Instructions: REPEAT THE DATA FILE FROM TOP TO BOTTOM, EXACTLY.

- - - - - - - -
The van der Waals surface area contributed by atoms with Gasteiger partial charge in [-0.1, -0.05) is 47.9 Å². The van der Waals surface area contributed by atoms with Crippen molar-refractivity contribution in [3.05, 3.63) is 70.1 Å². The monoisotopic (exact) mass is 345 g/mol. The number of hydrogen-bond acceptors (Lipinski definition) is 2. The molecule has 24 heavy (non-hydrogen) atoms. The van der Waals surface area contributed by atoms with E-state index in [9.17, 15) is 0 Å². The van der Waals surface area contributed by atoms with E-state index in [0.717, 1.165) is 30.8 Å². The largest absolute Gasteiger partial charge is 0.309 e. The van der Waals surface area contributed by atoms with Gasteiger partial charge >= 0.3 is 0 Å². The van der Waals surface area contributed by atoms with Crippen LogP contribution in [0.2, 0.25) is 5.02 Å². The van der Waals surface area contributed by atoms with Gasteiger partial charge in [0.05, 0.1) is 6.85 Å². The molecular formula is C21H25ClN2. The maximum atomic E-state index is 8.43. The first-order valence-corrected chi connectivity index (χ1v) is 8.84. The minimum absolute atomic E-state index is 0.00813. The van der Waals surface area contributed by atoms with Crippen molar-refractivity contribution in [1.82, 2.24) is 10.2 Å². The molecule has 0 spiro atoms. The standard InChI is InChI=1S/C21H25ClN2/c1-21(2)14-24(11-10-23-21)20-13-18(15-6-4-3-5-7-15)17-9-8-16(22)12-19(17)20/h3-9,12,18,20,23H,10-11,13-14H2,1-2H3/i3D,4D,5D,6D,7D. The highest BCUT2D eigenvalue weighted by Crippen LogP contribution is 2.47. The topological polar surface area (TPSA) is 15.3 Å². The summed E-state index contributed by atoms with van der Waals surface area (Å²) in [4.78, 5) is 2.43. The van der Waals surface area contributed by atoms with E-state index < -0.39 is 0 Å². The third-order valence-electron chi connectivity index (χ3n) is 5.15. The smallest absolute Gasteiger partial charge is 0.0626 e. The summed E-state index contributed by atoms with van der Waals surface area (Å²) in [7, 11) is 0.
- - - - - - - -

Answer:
The van der Waals surface area contributed by atoms with Gasteiger partial charge in [-0.1, -0.05) is 47.9 Å². The van der Waals surface area contributed by atoms with Crippen molar-refractivity contribution in [3.05, 3.63) is 70.1 Å². The monoisotopic (exact) mass is 345 g/mol. The number of hydrogen-bond acceptors (Lipinski definition) is 2. The molecule has 24 heavy (non-hydrogen) atoms. The van der Waals surface area contributed by atoms with E-state index in [9.17, 15) is 0 Å². The van der Waals surface area contributed by atoms with E-state index in [0.717, 1.165) is 30.8 Å². The largest absolute Gasteiger partial charge is 0.309 e. The van der Waals surface area contributed by atoms with Gasteiger partial charge >= 0.3 is 0 Å². The van der Waals surface area contributed by atoms with Crippen LogP contribution in [0.2, 0.25) is 5.02 Å². The van der Waals surface area contributed by atoms with Gasteiger partial charge in [0.05, 0.1) is 6.85 Å². The molecular formula is C21H25ClN2. The maximum atomic E-state index is 8.43. The first-order valence-corrected chi connectivity index (χ1v) is 8.84. The minimum absolute atomic E-state index is 0.00813. The van der Waals surface area contributed by atoms with Crippen molar-refractivity contribution in [1.82, 2.24) is 10.2 Å². The molecule has 0 spiro atoms. The standard InChI is InChI=1S/C21H25ClN2/c1-21(2)14-24(11-10-23-21)20-13-18(15-6-4-3-5-7-15)17-9-8-16(22)12-19(17)20/h3-9,12,18,20,23H,10-11,13-14H2,1-2H3/i3D,4D,5D,6D,7D. The highest BCUT2D eigenvalue weighted by Crippen LogP contribution is 2.47. The topological polar surface area (TPSA) is 15.3 Å². The summed E-state index contributed by atoms with van der Waals surface area (Å²) in [4.78, 5) is 2.43. The van der Waals surface area contributed by atoms with E-state index < -0.39 is 0 Å². The third-order valence-electron chi connectivity index (χ3n) is 5.15. The smallest absolute Gasteiger partial charge is 0.0626 e. The summed E-state index contributed by atoms with van der Waals surface area (Å²) in [7, 11) is 0.